Big Up from Aribinda

Friday, October 31, 2008

Bienvenue a Benin

Written 29 October

I want to start this blog off with a prefatory note. I have always intended this to be a travel blog as well as a Peace Corps experience. I figure, we work hard, we gotta play hard too, right? But, I have to ask a question: Are Peace Corps volunteers, when in their region, ever really on vacation? I will try to answer that at the end of my next blog, le blog qui concerne le Togo.

So, West African travel is bad. Let’s just leave it at that. We get on a bus around 7 o’clock, all of us with questionable seats, I don’t think we could consider a single one comfortable. Well, the 7 of us, before we know it, are on the side of the road, about 10 minutes out of Ouaga. Our bus had already broken down. We waited roughly 4 hours for a new bus to show up at which point we go back on and started the long haul to Cotonou, Benin, what I have heard is a 24 hour trip. We don’t stop till we get to the border, I’m guessing a trip south from Fada-N’Gourma 3 hours. We finally cross the Pendjari River, the border area where there is a nice national park. Benin becomes greener and greener. Then, we break down again for another hour and a half roughly. We get back on the bus and travel another few hours, at night now, to Natintingou. We stop and eat. Wow, they have cheese (street cheese, at that) in Benin! “I’m gonna love it here,” I said to myself. Then, we get back on the bus. We finally come to a rest in Penessoulou, Benin. It is about 11 pm. The driver says we are going to sleep here. Oh, jeez, all my luggage is racked on the top of this thing. What am I going to do? It’s cold as heck out here!

After trying to sleep in the sand, getting eaten by mosquitoes in the process, I decide to try the concrete under the bus. You ask why I didn’t stay in the bus? Ever sat in the back seat of a bus with 4 other people when the seat was made for 4 people for, eh, roughly 10 hours? Yeah, it was like that. Well, the pavement was warmer. But, a strange noise was beckoning from the north along the road. “ Is that the muezzin? I know it is the month of Ramadan right now, I guess it wouldn’t surprise me,” I said. Sure enough, the muezzin was belting out the call to prayer with a bullhorn… at 2:00 in the morning! Where am I? Shortly after that, the driver had had enough. We got on the bus and took back off. Slowly, sunlight graced us with her presence, sending glowing yellows over the wonderful hills and low rock escarpments that make up Northen Benin. So many papaya and mango trees. Nimes all around, palms shooting up with ever increasing frequency, pineapple and banana grows all along the road. A lack of donkeys also. Where were the black sachets that Burkina is famous for? Did I mention electricity in the upper reaches of the country, at least along the main thoroughfare. We finally get to about halfway down in the country at my estimate. It must be around 5 am. The road gets bad, really bad. We get into Abomey-Calavi, the road is a shambles. No bicycles, tons of motos, lots of people wearing complets. A great number of the motorcycle drivers are wearing yellow or orange shirts. A frenzy of people outside the university, students gathering at the admin buidling, looks like they are about to start classes.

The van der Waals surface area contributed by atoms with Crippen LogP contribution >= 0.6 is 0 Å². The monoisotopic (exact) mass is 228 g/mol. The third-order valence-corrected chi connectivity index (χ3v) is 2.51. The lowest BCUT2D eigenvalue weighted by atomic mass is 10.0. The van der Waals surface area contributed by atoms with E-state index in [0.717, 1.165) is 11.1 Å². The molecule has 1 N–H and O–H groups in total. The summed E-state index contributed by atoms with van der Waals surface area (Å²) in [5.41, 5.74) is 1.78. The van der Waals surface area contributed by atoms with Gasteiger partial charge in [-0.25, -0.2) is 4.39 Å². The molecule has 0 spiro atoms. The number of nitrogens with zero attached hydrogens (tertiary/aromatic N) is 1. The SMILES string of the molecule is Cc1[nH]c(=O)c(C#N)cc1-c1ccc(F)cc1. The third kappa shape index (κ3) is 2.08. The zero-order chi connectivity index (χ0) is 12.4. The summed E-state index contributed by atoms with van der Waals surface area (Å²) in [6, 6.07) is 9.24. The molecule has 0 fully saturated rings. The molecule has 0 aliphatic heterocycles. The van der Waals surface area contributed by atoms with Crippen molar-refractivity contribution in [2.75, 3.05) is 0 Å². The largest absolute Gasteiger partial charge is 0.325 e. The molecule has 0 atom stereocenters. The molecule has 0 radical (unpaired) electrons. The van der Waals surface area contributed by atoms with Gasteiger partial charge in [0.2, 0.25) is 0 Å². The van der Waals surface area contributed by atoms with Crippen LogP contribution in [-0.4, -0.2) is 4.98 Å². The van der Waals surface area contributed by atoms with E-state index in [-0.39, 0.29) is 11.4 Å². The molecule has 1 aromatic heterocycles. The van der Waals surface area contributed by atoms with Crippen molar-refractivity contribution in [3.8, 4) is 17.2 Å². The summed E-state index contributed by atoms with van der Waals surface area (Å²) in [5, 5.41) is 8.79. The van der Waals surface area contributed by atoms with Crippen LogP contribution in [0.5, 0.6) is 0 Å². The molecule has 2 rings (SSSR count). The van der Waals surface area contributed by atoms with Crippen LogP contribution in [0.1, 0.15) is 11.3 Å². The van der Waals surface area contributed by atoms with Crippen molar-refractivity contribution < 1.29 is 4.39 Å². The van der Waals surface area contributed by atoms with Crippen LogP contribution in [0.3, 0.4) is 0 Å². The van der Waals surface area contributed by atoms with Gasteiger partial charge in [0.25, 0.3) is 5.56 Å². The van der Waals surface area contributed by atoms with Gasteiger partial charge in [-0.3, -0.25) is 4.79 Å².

We finally get into Cotonou. The place is crazy. I see no bikes, just organized chaos, a plethora of taxis and motos jockeying for position, the colorful complets abound. The air has a stale, smoggy garbage strewn weight to it. We get to the gare. It’s about 1 pm, meaning the trip took 30 hours. We find a hotel and crash. I come to find, right away, that the Beninois are a very helping, very friendly people. We all want to get out of Cotonou. So the next day, we head to Ganvié, the stilt village on Lake Nokoué. On the way there, we learn about the zemi-johns, the moto-taxis that are everywhere. That explains the yellow and orange jerseys these guys wear. The smog again overwhelms us. We wonder why there aren’t more bikes. Well, who would want to ride a bike where you were sure to get killed by a moto or taxi?! We went through an intersection where I didn’t see any kind of traffic control, just drivers eyeballing one another, wondering if they should take the plunge. We get out to the landing and hop a pirogue (a dug out canoe made for about 11 people). We take a tour of the village, everything on stilts. It was very neat. Our guide tells us that part of the reason the people built their village out here was to avoid the Dahomeyan Empire, the slave trading, war mongering regime that kept a capital in Abomey, just north of Ganvie about 40 miles. They couldn’t capture those sharp oarsmen and women out in their environment. And you should’ve seen it, the little 4 year olds in their 4 person dugout, in the rudder, wheeling those things around like it was nothing. Really fun to watch. However…

…the place was a tourist trap. You couldn’t take a picture of anyone unless you paid. So, we were careful, taking building shots, shots of ourselves, etc. When we did venture to take a picture, we made sure there was no one watching or their backs were turned. A few people got some cool pictures of a market on the water, consisting of canoes only, people peddling their tomatoes, okra, and onions from the water, like little produce islands bobbing up and down in the questionable looking water. The lodge was also a joke. While relaxing on the deck of the stilt hotel, people of all age would come up to us. Cadeau, cadeau, argent, argent. It was sickening. The people were so used to tourists and so dependent. I hated that part. Another thing was funny. When we found out how much it cost for rice or cous cous with sauce, we almost soiled ourselves. 3500 francs! What, it costs 5000 francs for a room! Hey, in village I get riz sauce for 200 francs! I ain’t payin’ that! So, we searched all around for food. We bought bread at the water market and got some other food (with a good and spicy sauce!) for 1000 francs and shared it. A few Africans were amazed that we were eating with our hands, slopping the sauce on our shirts, being well integrated. Well, we sure as hell were not paying 3500 francs for a meal we get in village for 200 francs! This is where the whole ‘Are you really ever on vacation when you are a Peace Corps volunteer?’ question comes from. The woman who made the food was pissed we never ordered anything. Her evil eyed looks told us to stay away.